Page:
BRUSSELS (Reuters) – Europe sought on Tuesday to find a way to save the Iran nuclear deal without the United States but was short on details about how the accord could survive the reimposition of U.S. sanctions ordered by President Donald Trump.
British, French and German foreign ministers met the EU’s top diplomat in Brussels ahead of all four discussing the next steps with their Iranian counterpart Mohammad Javad Zarif, a week after Trump abandoned an agreement he branded a “horrible, one-sided deal that should have never, ever been made”.
Seeking to uphold what the European Union had considered its biggest diplomatic achievement in decades, the 2015 accord rests on allowing business with Iran in exchange for Tehran shutting down any capacity to build an atomic bomb.
Britain’s Foreign Minister Boris Johnson was blunt about the chances of avoiding U.S. sanctions that also seek to prohibit foreign companies from doing business with Iran.
“We have to be realistic about the electrified rail, the live wire of American extraterritoriality and how (it) can serve as a deterrent to business,” Johnson told reporters.
Highlighting just how difficult it will be, the U.S. Treasury announced on Tuesday more sanctions, including on Iran’s central bank governor, just minutes before the Brussels meeting was due to begin.
EU foreign policy chief Federica Mogherini, who held a meeting with Zarif earlier in the day, said there could be no guarantees made to Iran but stressed there were measures the bloc could take.
Germany’s Heiko Maas echoed that view. But none of the four, when pressed by reporters, gave any details of their plans. Johnson spoke of the search for a “package of measures.”
Zarif said European powers must give Iran guarantees that it will get the economic benefits of the deal, warning there was not much time for them to deliver those assurances.
“Guarantees of benefits of the JCPOA should be given to Iran. We will have to see whether (those) remaining in the JCPOA can deliver those benefits to Iran,” he said on arrival in Brussels. He had earlier talked of just two weeks.
The deal between Iran and six world powers lifted most international sanctions in 2016 in return for Tehran curbing its nuclear programme, under strict surveillance by the United Nations, to stockpile enriched uranium for an atomic bomb.
Trump denounced the accord, completed under his predecessor Barack Obama, because it did not cover Iran’s ballistic missile programme, its role in Middle East conflicts or what happens after the deal begins to expire in 2025.
The deal’s proponents say it is crucial to forestalling a nuclear Iran and preventing wider war in the Middle East. Britain, France and Germany say they are willing to address Trump’s concerns but that the nuclear deal is the best way to prevent Tehran from obtaining an atomic weapon.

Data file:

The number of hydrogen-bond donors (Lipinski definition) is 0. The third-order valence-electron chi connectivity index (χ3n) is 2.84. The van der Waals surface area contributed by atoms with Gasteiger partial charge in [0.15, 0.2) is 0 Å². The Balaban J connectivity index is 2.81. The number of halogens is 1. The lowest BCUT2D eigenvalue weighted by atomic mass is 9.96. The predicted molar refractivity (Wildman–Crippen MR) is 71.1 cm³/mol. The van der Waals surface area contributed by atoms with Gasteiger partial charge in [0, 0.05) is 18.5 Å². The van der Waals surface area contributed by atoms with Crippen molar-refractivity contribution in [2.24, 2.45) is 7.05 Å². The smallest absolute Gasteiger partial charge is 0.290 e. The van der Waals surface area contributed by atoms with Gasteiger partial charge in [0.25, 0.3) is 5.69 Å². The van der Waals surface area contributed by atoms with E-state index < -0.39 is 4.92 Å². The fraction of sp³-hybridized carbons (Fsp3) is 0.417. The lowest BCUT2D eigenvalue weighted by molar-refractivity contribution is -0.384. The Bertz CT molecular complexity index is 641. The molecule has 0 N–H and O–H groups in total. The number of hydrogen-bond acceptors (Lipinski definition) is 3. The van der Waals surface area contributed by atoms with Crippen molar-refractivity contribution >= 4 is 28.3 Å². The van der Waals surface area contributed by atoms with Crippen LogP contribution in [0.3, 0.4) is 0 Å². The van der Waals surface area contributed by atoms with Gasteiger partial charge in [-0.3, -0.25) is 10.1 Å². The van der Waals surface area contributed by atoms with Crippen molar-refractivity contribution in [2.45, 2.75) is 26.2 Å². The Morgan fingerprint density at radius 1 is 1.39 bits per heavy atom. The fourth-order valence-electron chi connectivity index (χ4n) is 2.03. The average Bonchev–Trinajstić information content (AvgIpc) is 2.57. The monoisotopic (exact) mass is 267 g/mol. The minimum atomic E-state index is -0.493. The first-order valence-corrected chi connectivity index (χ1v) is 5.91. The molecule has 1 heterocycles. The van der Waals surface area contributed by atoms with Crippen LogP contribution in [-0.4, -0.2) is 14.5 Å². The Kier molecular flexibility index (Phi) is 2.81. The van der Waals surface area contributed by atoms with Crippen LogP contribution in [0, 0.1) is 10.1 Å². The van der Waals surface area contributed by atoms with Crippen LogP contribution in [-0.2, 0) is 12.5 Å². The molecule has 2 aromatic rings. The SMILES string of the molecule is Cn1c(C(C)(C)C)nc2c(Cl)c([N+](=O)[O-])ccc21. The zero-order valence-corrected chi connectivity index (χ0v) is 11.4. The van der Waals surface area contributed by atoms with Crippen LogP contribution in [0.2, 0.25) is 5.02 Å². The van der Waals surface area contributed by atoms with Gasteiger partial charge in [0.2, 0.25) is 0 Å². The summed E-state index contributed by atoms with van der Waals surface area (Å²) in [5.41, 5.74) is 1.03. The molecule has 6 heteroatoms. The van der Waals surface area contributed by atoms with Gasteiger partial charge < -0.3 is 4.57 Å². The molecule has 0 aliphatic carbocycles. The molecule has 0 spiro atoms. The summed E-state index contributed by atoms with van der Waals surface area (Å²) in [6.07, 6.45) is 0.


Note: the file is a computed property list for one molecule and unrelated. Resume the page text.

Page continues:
French Foreign Minister Jean-Yves Le Drian also warned of the dangers of ditching the deal, adding that the Middle East was explosive and could be on the cusp of war.
NO REGIME CHANGE
EU diplomats said they needed some time to understand the U.S. position.
“One of the questions that we need to ask the Americans is whether their final objective is to make the Iranians yield on its nuclear programme or to get rid of the regime,” said a senior French official, acknowledging that Paris was concerned by the ideological shift in Washington since John Bolton was appointed U.S. National Security Advisor.
Before arriving in Brussels, Johnson told Britain’s parliament that regime change in Iran was not a policy Britain should pursue.
French diplomats said they also wanted to assess Iran’s intentions in sticking to the deal, but also to see how open it was to serious talks on other Western concerns, including its ballistic missile programme and regional activities.
Johnson and Mogherini said those issues would be discussed at another time.
Annulment of the accord could tip the balance of power in favour of hardliners looking to constrain pragmatist President Hassan Rouhani’s ability to open up to the West. If it falls apart, he could become politically vulnerable for promoting the accord. Supreme Leader Ayatollah Ali Khamenei, not Rouhani, has the last say on all state matters.
European diplomats acknowledged that the EU support, however sincere, risked looking hollow after Trump reimposed an array of wide sanctions last week on Iran that will hit European companies investing there.
“Let’s not fool ourselves that there are dozens of things we can do,” said a senior European diplomat. “We don’t have much to threaten the Americans. Optimism doesn’t abound.”
Iran’s nuclear chief Ali Akbar Salehi was quoted by Fars news agency as saying he was not optimistic on the prospects of the talks with the Europeans.
The U.S. Treasury announced on Tuesday more sanctions on officials of the Iranian central bank, including Governor Valiollah Seif, for allegedly moving millions of dollars on behalf of the country’s Revolutionary Guards Corps to Lebanon’s Shi’ite Hezbollah group.
The EU, which with Germany, France, Britain, Russia, China and the United States signed the nuclear accord, does have some steps it can take to shield European business in Iran.
They include retaliatory sanctions, allowing the European Investment Bank to invest directly in Iran and coordinating euro-denominated credit lines from European governments. But the reach of the U.S. financial system, the dominance of the dollar and the presence of European companies’ operations in the United States all weaken any potential EU measures.
“It is going to be very difficult for us to preserve the economic benefits of the Iran deal,” said a second senior European diplomat said.
Additional reporting Gabriela Baczynska, Editing by Richard Balmforth, David Stamp, William Maclean